Monday, June 13, 2005

Vet visit

It was time to give the alpacas their booster shots, so we had the vet out on June 8. Alpacas need little maintenance care, but they do need to be wormed periodically. Also, they need a booster for tetanus and a regular shot of vitamin D. Since alpacas are originally from such high altitudes (often over 7,000’), they are used to a lot of exposure to sunlight. Because they are raised mostly between 0’- 2000’ above sea-level in this country, they often have trouble absorbing enough vitamin D from sunlight because the atmosphere is so much thicker down here. The solution to this is booster a couple times a year, usually in the fall.

As long as the vet had to lay hands on all the animals, we asked him to give us a general condition on the girls, and look at our young males’ breeding equipment. Everyone is in fine condition and Dawn, who is the only pregnant girl we have at present, is doing well. She’s also feisty and screamed and spit on the door the whole time the vet was giving her shots.

The boys are in good health as well, and their fighting teeth have not come in yet—those aren’t due until they are 1 1/2 or so, but I wanted to make sure since they play pretty roughly together. However, poor Tony only has one testicle. The other one may appear someday, but unless it does, he won’t be a good stud. The vet says that, in cows at least, one testicle results in lower fertility, which can be passed on not only to male progeny, but probably to females as well. Since this is a fertility game, he’ll probably become a fiber male. He does have lovely black fiber, though. Would have liked a black stud, though. We did get him for “free” as a replacement for the cria that died, so we are certainly not complaining.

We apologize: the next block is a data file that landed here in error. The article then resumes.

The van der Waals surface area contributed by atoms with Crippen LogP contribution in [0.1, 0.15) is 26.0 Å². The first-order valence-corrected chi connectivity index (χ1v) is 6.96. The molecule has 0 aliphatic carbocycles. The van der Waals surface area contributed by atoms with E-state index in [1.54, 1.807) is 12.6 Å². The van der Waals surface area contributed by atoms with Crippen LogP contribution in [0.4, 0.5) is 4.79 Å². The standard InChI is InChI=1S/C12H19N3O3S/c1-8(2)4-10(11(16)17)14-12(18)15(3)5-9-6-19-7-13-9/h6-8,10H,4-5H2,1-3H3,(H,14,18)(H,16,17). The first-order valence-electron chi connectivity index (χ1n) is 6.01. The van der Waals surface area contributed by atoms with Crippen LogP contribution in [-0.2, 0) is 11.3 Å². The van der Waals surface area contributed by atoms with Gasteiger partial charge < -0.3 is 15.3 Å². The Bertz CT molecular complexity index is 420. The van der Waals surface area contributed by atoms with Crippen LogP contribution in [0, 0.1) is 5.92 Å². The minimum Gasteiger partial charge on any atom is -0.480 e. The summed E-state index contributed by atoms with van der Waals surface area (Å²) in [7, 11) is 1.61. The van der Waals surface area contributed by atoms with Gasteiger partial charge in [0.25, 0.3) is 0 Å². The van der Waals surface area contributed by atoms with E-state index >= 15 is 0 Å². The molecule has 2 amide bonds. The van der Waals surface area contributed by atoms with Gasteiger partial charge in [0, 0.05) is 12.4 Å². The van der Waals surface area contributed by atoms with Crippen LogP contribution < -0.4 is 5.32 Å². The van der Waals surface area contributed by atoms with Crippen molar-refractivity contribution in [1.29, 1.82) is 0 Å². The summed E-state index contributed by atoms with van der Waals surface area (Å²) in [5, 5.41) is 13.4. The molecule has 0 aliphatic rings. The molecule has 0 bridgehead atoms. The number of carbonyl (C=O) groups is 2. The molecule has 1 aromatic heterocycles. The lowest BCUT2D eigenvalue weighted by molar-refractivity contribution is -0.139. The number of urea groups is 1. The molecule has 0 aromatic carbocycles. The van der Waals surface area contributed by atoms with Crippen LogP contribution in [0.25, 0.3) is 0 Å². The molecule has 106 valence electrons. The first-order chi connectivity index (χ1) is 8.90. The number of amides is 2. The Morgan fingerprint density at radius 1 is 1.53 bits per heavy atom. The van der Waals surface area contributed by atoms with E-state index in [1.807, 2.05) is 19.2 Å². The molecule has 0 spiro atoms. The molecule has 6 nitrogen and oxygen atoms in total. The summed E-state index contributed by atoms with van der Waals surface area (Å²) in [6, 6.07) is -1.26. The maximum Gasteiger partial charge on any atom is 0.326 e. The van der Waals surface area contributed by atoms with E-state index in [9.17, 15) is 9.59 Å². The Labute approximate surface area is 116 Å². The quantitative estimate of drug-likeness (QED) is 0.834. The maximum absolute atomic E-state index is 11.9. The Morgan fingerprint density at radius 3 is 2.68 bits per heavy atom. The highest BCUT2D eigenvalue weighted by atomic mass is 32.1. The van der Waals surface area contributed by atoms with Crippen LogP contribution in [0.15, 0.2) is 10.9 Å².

El Barto has one testicle that is smaller than the other, which may be a fault in the show ring, but ought not interfere with breeding. Since Barto is the one who won a fiber ribbon, we are hopeful that he might become a stud for us. Having your own stud can really cut down on breeding costs and hassels, plus, if he is nice enough, other people might want to breed to him, thus generating income. So, nice boys have a lot of potential.

It was nice to have confirmation that our animals are in good health, and that we are on the right track. Yay!

No comments: